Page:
This week, we travel with two of our readers. Alper Yasiltas shares with us his intimate and aerial images, and Emmanuel Monzo studies emptiness in urban spaces. These are our two weekly readers picks.
Alper Yesiltas is a Turkish photographer, based in Istanbul. His photographs capture the moment, the spontaneity of it. ‘I believe the photographic eye is in your brain’, he explains. ‘If you have it, every moment is the right moment to take a picture. Remember it is in your imagination, and everything becomes possible’. This window is a mysterious opening on a building facing his home. ‘It wasn’t a window to someone’s house, it led to a corridor. Only I was able to see it from that angle, changing across the seasons. I liked the idea, and decided to start photographing it’. Strange and appealing, this bay with flying curtains punctuates his daily life, until its brutal destruction. A delicate and charming series.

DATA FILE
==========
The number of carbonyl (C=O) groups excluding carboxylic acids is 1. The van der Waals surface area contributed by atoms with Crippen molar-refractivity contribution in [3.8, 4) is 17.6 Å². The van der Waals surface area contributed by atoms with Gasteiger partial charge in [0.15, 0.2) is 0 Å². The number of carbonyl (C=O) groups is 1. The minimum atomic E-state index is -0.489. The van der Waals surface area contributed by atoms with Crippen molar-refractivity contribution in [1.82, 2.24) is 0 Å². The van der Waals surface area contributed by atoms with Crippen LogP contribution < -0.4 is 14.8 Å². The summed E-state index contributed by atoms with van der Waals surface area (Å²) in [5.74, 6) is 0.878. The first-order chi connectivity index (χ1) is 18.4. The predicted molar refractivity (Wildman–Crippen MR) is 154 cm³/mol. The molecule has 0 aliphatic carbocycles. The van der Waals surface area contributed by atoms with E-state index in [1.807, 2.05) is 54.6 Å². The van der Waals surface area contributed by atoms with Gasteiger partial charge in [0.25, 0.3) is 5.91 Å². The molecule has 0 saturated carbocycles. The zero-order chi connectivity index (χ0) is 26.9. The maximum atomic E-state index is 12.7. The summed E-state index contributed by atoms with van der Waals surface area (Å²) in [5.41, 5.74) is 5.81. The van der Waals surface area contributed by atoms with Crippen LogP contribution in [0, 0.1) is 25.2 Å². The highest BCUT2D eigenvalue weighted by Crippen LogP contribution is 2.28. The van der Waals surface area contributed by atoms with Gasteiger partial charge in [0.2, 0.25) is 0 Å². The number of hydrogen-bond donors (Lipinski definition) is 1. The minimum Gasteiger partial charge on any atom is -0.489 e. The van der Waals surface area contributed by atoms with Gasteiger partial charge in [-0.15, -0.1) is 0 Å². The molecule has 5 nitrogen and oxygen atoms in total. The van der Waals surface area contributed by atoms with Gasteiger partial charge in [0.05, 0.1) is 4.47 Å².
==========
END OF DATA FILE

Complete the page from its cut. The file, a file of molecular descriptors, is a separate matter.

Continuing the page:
© Alper Yesiltas
Emmanuel Monzon currently lives in Seattle, United States. He considers himself a painter, using photography as a means of transition. ‘I am either one of them, I am a photographer who paints, or a painter using photography’ , he explains. His approach? ‘Both meticulous and messy’. His signature trait, the square format enables him to focus on the main subject. The pictures that fill Urban sprawl emptiness were made across five years spent in the American west, in the States of Nevada, Utah, Arizona, California, and his home state, Washington. Emmanuel Monzon is fascinated by emptiness in urban landscapes, by border areas. ‘We always feel this emptiness, this visual paradox, traveling across the US. I believe the expansion of urban and industrial landscapes have redefined the American space, turning it into a ‘non-space’’, the photographer confesses.
© Emmanuel Monzon